Mcdonald students learn spirit of New Orleans
email@example.com Centennial School District McDonald Elementary School fifthgraders celebrated Mardi Gras with some southern cooking and music. Teacher Joe Pisacano introduced students to food traditionally served in New Orleans, such as beignets, and famous jazz musicians, like Louis Armstrong, during his 12th annual Books for Beignets Mardi Gras class activity Feb. 12.
“For me it’s not about using money to solve someone’s problem,” Pisacano said. “It’s about teaching children compassion and to help others no matter what they can give. It’s being a responsible person.”
Students participated in workshops to learn about jazz music and musicians; traditional jazz instruments; and decorative Mardi Gras masks. One of the main highlights for students is making their own beignets. At this station, students donate change to help buy books for a school ravaged by a natural disaster. Pisacano said usually the books go to a school in New Orleans that is still recovering from Hurricane Katrina, but this year the books will go to a school in Seaside Heights, N. J.
“We’re doing it a little more local,” Pisacano said. “With Hurricane Sandy, I thought it would be a little more appropriate to send [the books] to a school there.”
He said students can better understand the need to help an elementary school in Seaside Heights because their own lives were also effected by Hurricane Sandy, although not as extreme.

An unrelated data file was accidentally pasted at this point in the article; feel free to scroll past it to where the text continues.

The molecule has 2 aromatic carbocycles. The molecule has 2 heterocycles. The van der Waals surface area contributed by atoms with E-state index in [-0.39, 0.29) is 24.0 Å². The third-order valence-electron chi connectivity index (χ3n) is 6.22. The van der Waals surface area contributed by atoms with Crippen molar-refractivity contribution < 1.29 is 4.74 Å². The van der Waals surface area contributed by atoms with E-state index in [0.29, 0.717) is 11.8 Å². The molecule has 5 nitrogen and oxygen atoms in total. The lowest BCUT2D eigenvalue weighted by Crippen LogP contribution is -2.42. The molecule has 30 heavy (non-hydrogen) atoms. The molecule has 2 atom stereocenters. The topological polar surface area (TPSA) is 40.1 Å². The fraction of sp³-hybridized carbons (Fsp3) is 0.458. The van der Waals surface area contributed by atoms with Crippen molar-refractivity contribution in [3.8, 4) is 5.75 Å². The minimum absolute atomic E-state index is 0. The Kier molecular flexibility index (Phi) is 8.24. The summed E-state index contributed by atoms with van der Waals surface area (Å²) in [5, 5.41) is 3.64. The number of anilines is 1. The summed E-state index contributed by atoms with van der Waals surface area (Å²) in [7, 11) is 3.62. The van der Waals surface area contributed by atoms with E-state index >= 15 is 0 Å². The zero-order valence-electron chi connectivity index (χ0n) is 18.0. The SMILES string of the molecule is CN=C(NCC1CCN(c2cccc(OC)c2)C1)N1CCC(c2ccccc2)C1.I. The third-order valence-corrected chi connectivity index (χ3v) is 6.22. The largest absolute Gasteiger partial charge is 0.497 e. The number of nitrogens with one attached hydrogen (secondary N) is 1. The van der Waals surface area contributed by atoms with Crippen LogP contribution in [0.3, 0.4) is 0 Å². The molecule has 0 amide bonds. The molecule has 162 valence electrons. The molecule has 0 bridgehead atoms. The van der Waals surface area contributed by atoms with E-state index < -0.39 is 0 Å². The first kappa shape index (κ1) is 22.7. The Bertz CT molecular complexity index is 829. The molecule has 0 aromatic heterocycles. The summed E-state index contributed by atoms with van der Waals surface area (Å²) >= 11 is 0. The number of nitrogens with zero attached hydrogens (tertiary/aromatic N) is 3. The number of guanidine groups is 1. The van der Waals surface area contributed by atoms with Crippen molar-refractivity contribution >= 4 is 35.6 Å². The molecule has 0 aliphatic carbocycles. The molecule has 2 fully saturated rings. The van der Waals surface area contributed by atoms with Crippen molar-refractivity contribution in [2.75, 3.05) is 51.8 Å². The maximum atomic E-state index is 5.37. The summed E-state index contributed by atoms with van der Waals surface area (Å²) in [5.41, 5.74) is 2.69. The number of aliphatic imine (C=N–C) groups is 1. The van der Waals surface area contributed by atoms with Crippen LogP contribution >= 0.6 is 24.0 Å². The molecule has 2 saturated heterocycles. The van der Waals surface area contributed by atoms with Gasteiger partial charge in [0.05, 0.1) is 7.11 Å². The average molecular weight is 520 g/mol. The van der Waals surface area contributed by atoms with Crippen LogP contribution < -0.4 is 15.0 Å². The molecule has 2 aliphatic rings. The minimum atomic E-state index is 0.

“They, too, were effected by the hurricane,” Pisacano said. “I thing they might take it to heart more this year.”
Pisacano said he hopes to donate approximately 40 books to the unde- termined elementary school. However, he just hopes to inspire a caring and giving spirit in his students by having them donate their change.
“Children are naturally compassionate. I think if you don’t exercise that compassion, you don’t [follow it as an adult],” Pisacano said. “By allowing children to help others makes them a better person.”
Once students have made their beignets, Pisacano fries the beignets in class and coats them in powdered sugar. Students then get to try their homemade New Orleans classic pastry.
“It’s kind of feels like we’re part of the [New Orleans Mardi Gras celebrations],” fifth-grade student Chloe Vella said. She looked forward to making her own beignets. “It’s hands-on [learning].”
“It’s a more fun experience when we’re doing many things,” fifth-grader Courtney Chapman said. She has noticed that participating in hands-on workshops in Pisacano’s class has helped her learn better. Vella agreed with her statement.
“It’s multi-disciplinary. It appeals to all students,” Pisacano said. “It gives them a lifelong memory.”
Danny Sheller models his Mardi Gras mask.
Joshua Tapia, left, and Christian Parra string beads for a Mardi Gras necklace.